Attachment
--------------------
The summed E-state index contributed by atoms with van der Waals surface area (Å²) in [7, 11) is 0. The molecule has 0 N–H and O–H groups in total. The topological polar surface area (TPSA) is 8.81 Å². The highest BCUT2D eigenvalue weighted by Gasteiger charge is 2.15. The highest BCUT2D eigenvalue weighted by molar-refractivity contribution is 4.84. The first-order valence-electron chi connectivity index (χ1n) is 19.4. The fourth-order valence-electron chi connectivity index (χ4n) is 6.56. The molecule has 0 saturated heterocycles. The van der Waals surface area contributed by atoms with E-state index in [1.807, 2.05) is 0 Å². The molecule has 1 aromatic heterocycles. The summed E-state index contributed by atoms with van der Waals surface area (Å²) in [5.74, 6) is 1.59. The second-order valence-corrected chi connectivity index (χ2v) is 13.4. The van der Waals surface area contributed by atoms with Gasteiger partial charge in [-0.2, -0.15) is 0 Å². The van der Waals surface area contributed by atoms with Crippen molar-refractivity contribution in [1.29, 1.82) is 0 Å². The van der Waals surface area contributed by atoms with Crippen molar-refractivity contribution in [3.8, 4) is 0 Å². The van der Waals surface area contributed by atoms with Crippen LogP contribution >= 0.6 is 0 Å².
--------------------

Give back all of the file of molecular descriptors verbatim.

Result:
The summed E-state index contributed by atoms with van der Waals surface area (Å²) in [7, 11) is 0. The molecule has 0 N–H and O–H groups in total. The topological polar surface area (TPSA) is 8.81 Å². The highest BCUT2D eigenvalue weighted by Gasteiger charge is 2.15. The highest BCUT2D eigenvalue weighted by molar-refractivity contribution is 4.84. The first-order valence-electron chi connectivity index (χ1n) is 19.4. The fourth-order valence-electron chi connectivity index (χ4n) is 6.56. The molecule has 0 saturated heterocycles. The van der Waals surface area contributed by atoms with E-state index in [1.807, 2.05) is 0 Å². The molecule has 1 aromatic heterocycles. The summed E-state index contributed by atoms with van der Waals surface area (Å²) in [5.74, 6) is 1.59. The second-order valence-corrected chi connectivity index (χ2v) is 13.4. The van der Waals surface area contributed by atoms with Gasteiger partial charge in [-0.2, -0.15) is 0 Å². The van der Waals surface area contributed by atoms with Crippen molar-refractivity contribution in [1.29, 1.82) is 0 Å². The van der Waals surface area contributed by atoms with Crippen molar-refractivity contribution in [3.8, 4) is 0 Å². The van der Waals surface area contributed by atoms with Crippen LogP contribution >= 0.6 is 0 Å².